Employment Agencies In Baghdad: 152 Conviction For Human Trafficking In Two Years
Authorities closed down the offices of two employment agencies after it was found that the owners had been involved in human trafficking.
The young women were lured by work opportunities, but investigations have concluded that they were sold to gangs based abroad which forced them to work without pay, exploited them sexually, or even killed them sold their organs.
“We have discovered two agencies doing this so far as a result of enacting searches. They were located in the Karrada and Kadhimiya neighbourhoods and have been closed down. We [the Directorate of Community Police] are observing closely and working on bringing an end to other such agencies,” said General Superintendent of Community Police at the Ministry of the Interior, Brigadier General Khaled Mihna. “There is a special department in the Ministry of the Interior to combat human trafficking in Iraq. We try to educate society about issues surrounding human trafficking and the means used by traffickers to lure young men and women.”
Although the human trafficking law was passed in the middle of 2012, it wasn’t implemented until the beginning of 2014 when the first case of human trafficking were exposed. The victims of this case were illegitimate infants who, according to the judicial authorities, “were sold with the acceptance of their mothers for the purpose of paid for adoption or the trading of their organs”.
“The courts dealing with human trafficking investigated 152 cases of human trafficking in 2014 and 2015, which was a notable rise,” said judiciary spokesman Abdul Sattar al-Biraqdar in a statement to Yalla. “Judicial authorities work with investigative bodies to combat human trafficking inside Iraq, and those found guilty of such crimes face life sentences and even execution.”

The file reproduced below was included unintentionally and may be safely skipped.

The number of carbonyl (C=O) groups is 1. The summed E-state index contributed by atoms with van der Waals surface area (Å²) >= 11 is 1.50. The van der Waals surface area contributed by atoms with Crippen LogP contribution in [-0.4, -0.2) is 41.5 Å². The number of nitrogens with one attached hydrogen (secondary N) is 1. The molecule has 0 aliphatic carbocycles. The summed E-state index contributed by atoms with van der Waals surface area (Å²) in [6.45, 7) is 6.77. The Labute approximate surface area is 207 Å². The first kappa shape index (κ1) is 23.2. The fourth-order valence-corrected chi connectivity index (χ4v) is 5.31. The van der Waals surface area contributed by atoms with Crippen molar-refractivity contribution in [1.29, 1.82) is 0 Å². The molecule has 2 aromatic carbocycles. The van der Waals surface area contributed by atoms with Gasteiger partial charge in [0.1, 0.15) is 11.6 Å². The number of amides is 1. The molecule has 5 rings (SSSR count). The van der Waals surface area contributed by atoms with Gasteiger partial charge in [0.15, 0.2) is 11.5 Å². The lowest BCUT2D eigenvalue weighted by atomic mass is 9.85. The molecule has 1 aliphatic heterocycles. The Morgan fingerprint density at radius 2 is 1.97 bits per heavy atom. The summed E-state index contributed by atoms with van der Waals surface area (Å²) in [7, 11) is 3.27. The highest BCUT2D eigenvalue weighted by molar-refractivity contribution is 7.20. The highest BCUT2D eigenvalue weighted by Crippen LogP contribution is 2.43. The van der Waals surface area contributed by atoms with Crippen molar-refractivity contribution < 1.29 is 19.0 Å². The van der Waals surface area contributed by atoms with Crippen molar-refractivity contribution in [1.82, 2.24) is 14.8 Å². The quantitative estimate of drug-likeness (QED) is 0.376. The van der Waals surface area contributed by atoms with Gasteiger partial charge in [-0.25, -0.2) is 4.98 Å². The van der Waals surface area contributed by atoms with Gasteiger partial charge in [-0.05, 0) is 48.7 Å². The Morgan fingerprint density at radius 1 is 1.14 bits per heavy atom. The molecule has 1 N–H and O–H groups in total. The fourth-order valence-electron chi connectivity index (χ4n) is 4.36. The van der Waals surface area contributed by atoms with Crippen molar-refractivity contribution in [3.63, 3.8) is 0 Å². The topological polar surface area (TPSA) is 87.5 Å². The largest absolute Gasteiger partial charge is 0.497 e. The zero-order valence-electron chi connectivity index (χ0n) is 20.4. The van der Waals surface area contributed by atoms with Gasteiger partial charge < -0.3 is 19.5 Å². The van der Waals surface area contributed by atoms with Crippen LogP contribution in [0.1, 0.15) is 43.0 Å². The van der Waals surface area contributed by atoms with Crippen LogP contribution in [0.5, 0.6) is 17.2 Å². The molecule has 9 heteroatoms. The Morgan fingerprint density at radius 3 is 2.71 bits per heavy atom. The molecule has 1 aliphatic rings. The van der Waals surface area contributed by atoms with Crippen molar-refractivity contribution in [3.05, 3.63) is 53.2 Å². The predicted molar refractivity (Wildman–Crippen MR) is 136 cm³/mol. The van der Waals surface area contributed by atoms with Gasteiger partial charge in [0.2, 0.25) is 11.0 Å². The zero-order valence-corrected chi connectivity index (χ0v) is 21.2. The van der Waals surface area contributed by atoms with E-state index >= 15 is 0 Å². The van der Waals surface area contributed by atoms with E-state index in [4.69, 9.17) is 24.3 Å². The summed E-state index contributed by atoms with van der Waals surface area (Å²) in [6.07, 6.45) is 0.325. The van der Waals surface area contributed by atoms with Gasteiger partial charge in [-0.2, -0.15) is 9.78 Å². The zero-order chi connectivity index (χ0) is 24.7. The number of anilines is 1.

Al-Biraqdar went on, “Over the last two years 152 suspects were charged with human trafficking, 47 victims were rescued, sentences were handed down in 46 cases and 26 cases are still being investigated.”
At the beginning of this year it was announced that members of a human trafficking gang had been arrested. 39 Bengalis were detained on charges of extortion and human trade. According to a statement issued by the press office of the judicial authorities seen by Yalla, “the gang consisted of Iraqis and Bengalis. They were bringing Bengali workers to the country, then after their arrival, they would hold them in a house in the Karrada district of central Baghdad. The gang charged the families of each person $2,000 in return for getting them employment in Iraq.”
The security forces that raided the house revealed that “the victims were in different rooms around the house, the effects of torture visible. They had one meal a day, and had been detained for between 10 to 40 days.”
“The Kurdistan Regional Parliament is in the process of drafting a new law as, after studying the human trafficking law issued by the Federal Government in Baghdad, it became obvious that the KRG contained many legislative gaps.” Parliamentarian Dr. Ashwaq al-Jaf, a member of the Human Rights Committee, described current laws as “inadequate”.
“So far it is not at a level that enables us to say it will restrict human trafficking in Iraq,” he said.
The International Labour Organisation (ILO) in Geneva estimates there are around 20 million victims of human trafficking in the world.